Once the pork bone is done, it’s down to the cabbage with rice. And if I’m feeling particularly ravenous, the hunks of soft potatoes will round out the meal. A meal from Owl of Minerva leaves you stuffed and almost uncomfortably full. It’s my quintessential meal during the winter, where a girl needs to eat to survive. 

Overall mark - 8 out of 10


How To Find Them
 Location: Toronto, Canada
 Address: Various locations (we ordered from Yonge and Finch)
 Delivery: Uber, Skip the Dishes
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Gastro World's Grading System

  • Anything under 5 - I really disliked and will never order again
  • 6 - decent for delivery and takeout, but there's better
  • 7 - this is good, for delivery and takeout
  • 8 - great for delivery and takeout, it's almost like you're in a restaurant
  • 9 -  wow, it's like I'm eating at a restaurant
  • 10 - I'd happily order this for delivery or takeout instead of dining in any day!


Is That It? I Want More!

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Kobi Korean BBQ (Thornhill)

Kobi Korean BBQ Thornhill

The smell of searing meat mixed with the faint caramelizing marinades gets me salivating. It’s agony having to wait for a table while visiting a Korean BBQ establishment, seeing the hot cast iron plates doing their duty and not enjoying the fruits of their labour. It’s difficult, but I try not to stare too much at fellow diners, my longing eyes likely making their meals uncomfortable.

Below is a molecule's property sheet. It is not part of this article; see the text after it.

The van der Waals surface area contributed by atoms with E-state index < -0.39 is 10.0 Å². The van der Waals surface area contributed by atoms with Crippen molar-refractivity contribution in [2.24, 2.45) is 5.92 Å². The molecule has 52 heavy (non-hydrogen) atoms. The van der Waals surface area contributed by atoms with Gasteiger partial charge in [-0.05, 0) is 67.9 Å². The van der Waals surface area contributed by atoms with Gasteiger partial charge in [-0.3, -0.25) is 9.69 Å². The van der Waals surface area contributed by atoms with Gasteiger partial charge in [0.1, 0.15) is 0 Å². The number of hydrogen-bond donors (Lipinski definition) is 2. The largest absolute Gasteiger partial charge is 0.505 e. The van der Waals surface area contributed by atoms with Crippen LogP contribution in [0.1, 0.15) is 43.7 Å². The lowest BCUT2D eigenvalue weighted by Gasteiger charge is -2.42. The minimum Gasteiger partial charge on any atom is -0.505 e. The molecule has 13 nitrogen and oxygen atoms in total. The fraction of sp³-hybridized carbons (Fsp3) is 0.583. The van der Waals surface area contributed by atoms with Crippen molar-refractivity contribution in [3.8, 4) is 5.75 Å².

If you don’t want to experience all this, call ahead to Kobi Korean BBQ to get a reservation. It’s packed during the weekends and even with a reservation it can be another 15-30 minute wait.

Also, go with at least four people. For the larger dishes, tables need to place at least two orders of each - although you’re able to mix-and-match amongst the options. For example, for their famed fondue BBQ platter, you can order the spicy chicken and cheese ($18.99) and the spicy squid and cheese ($19.99), they’ll get combined into a larger dish. The end product is predominantly onions, the chicken and squid relatively sparse, but everything is mixed into a wonderful flavourful sweet and spicy sauce.